Zimbabwe's main opposition party, the MDC, all but declared its leader Nelson Chamisa the country’s “president” on Saturday, insisting that the youthful politician won the popular vote at the July 30 polls.
Addressing thousands of party supporters at the MDC’s 19th anniversary celebrations at Gwanzura Stadium in Harare, MDC vice president Morgen Komichi proclaimed that his boss “has been duly bestowed as the president of Zimbabwe”.
“We voted on July 30 and made our choice and we all know that leaders come from God and now that you have come here and we all agree that our vote was stolen, our leader…Chamisa has been duly bestowed as the president of Zimbabwe,” he said, as he invited the 40-year-old politician to the podium to light up what he termed the “democracy flame”, which resembled the country’s independence flame.
Chamisa obliged and duly lit the flame to a thunderous applause from the crowd, shouting: “President of the republic and commander-in-chief of the defence forces!”
The ceremony was, however, without rites conducted when a president is sworn in, probably to avoid the long arm of the law.
In terms of the country’s laws, a president is sworn in by the chief justice and takes the oath of office while holding the Bible in one hand.
Last month, government warned Chamisa that it would arrest him if he proceeded to swear himself in as president.
The MDC, founded in 1999, had long planned to “inaugurate” Chamisa as “president” even though the Constitutional Court had upheld President Emmerson Mnangagwa’s narrow victory.
Mnangagwa, won the presidential race with 50,6 percent of the vote — just enough to meet the 50 percent plus one vote threshold needed to avoid a run-off.
Chamisa trailed him with 44,3 percent of the vote.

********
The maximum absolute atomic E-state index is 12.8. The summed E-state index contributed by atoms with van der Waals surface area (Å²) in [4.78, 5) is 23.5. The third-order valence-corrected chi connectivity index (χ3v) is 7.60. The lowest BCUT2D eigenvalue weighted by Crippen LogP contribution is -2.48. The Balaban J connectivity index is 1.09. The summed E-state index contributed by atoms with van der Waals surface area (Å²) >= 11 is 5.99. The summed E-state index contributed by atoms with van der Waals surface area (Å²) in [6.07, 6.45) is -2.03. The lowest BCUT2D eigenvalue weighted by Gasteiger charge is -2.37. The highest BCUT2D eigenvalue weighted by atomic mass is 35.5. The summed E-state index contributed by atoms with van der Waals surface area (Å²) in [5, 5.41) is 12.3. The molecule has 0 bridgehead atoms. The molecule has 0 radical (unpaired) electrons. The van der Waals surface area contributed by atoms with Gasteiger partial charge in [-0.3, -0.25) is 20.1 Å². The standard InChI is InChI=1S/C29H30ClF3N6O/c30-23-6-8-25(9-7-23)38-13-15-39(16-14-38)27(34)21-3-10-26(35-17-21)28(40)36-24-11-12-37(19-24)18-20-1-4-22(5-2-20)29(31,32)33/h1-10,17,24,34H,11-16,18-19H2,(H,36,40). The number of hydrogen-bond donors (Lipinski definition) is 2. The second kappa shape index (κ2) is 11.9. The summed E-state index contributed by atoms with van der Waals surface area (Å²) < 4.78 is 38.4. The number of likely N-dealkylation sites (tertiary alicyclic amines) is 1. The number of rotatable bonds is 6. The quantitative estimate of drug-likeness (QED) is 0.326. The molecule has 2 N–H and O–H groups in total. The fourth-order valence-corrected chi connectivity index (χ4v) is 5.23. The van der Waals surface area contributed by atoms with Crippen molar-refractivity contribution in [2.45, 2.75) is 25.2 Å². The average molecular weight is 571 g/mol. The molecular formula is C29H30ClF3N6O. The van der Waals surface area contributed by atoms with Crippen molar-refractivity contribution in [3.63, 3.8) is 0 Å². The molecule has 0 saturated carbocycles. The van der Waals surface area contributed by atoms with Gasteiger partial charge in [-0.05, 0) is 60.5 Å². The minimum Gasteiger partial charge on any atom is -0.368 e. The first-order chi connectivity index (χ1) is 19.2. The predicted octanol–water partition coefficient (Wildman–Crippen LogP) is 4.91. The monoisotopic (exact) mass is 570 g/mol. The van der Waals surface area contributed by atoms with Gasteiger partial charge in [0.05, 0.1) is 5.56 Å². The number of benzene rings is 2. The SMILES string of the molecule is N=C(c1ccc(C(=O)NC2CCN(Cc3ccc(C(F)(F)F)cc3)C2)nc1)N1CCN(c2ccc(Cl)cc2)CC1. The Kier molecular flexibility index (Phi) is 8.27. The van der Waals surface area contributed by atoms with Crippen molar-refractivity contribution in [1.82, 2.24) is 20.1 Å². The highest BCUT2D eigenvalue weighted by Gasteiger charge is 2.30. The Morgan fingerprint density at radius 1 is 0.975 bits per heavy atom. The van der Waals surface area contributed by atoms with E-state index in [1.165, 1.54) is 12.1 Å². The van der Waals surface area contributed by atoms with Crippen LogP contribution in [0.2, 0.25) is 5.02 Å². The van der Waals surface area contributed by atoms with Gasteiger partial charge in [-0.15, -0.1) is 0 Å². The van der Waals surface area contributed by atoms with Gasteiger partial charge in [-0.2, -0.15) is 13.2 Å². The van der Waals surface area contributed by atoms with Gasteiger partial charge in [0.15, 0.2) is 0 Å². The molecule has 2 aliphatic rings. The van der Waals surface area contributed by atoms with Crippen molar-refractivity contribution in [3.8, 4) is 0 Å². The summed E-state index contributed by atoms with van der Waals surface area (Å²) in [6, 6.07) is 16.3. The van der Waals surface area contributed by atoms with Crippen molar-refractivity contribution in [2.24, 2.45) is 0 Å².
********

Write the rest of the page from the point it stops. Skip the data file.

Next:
Yesterday, government rubbished Chamisa’s declaration as “president”, describing it as child’s play.
“We used to do that when we were growing up — giving each other roles as fathers and mothers, but we would come to our senses and realise that it was only playing,” said deputy minister of Information Energy Mutodi.
The former musician said it was sad that Chamisa was still in denial mode after losing the elections.
“He is seeking relevance, the country has moved forward but he is in denial that he lost elections and it’s unfortunate,” he said.
Before addressing the gathering in Highfield Saturday, Chamisa sang a Christian hymn before declaring that he was ready to govern, saying his party has solutions to the country’s problems.
He said contrary to claims by Mnangagwa that he was itching for a government of national unity, he instead was determined to take the Zanu PF leader head-on in his quest to reclaim “our stolen victory”.
“I heard Mnangagwa saying he was not ready for government of national unity but he is forgetting that I have not called for one because it is not necessary. What I want is the presidency which I was given by the people,” Chamisa said.
“How is it possible that I would want to work with a loser? I want the presidency that the people who voted gave me and I am coming for you in broad daylight. I will get what is rightfully mine before the end of this year,” he declared, adding at 19 the MDC was now a grown-up party ready to govern.